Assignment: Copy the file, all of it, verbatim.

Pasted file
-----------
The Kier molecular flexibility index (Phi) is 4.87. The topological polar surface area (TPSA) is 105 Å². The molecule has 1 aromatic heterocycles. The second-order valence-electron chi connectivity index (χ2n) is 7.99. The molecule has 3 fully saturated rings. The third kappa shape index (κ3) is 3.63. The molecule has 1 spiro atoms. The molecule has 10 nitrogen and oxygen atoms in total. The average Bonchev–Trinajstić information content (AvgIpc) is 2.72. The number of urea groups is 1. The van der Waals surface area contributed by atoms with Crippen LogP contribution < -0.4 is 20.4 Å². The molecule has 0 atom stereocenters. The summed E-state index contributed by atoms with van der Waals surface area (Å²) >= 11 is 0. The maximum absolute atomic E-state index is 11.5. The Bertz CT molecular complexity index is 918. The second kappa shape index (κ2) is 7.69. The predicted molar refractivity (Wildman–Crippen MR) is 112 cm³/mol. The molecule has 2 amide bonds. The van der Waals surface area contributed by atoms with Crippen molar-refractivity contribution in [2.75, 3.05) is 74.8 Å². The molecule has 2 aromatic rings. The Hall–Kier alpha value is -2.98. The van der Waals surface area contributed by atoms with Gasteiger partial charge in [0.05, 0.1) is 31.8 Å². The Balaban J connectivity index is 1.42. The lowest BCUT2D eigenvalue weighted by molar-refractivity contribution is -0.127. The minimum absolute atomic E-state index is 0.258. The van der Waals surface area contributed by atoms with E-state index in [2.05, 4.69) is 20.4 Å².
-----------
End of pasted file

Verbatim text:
The Kier molecular flexibility index (Phi) is 4.87. The topological polar surface area (TPSA) is 105 Å². The molecule has 1 aromatic heterocycles. The second-order valence-electron chi connectivity index (χ2n) is 7.99. The molecule has 3 fully saturated rings. The third kappa shape index (κ3) is 3.63. The molecule has 1 spiro atoms. The molecule has 10 nitrogen and oxygen atoms in total. The average Bonchev–Trinajstić information content (AvgIpc) is 2.72. The number of urea groups is 1. The van der Waals surface area contributed by atoms with Crippen LogP contribution < -0.4 is 20.4 Å². The molecule has 0 atom stereocenters. The summed E-state index contributed by atoms with van der Waals surface area (Å²) >= 11 is 0. The maximum absolute atomic E-state index is 11.5. The Bertz CT molecular complexity index is 918. The second kappa shape index (κ2) is 7.69. The predicted molar refractivity (Wildman–Crippen MR) is 112 cm³/mol. The molecule has 2 amide bonds. The van der Waals surface area contributed by atoms with Crippen molar-refractivity contribution in [2.75, 3.05) is 74.8 Å². The molecule has 2 aromatic rings. The Hall–Kier alpha value is -2.98. The van der Waals surface area contributed by atoms with Gasteiger partial charge in [0.05, 0.1) is 31.8 Å². The Balaban J connectivity index is 1.42. The lowest BCUT2D eigenvalue weighted by molar-refractivity contribution is -0.127. The minimum absolute atomic E-state index is 0.258. The van der Waals surface area contributed by atoms with E-state index in [2.05, 4.69) is 20.4 Å².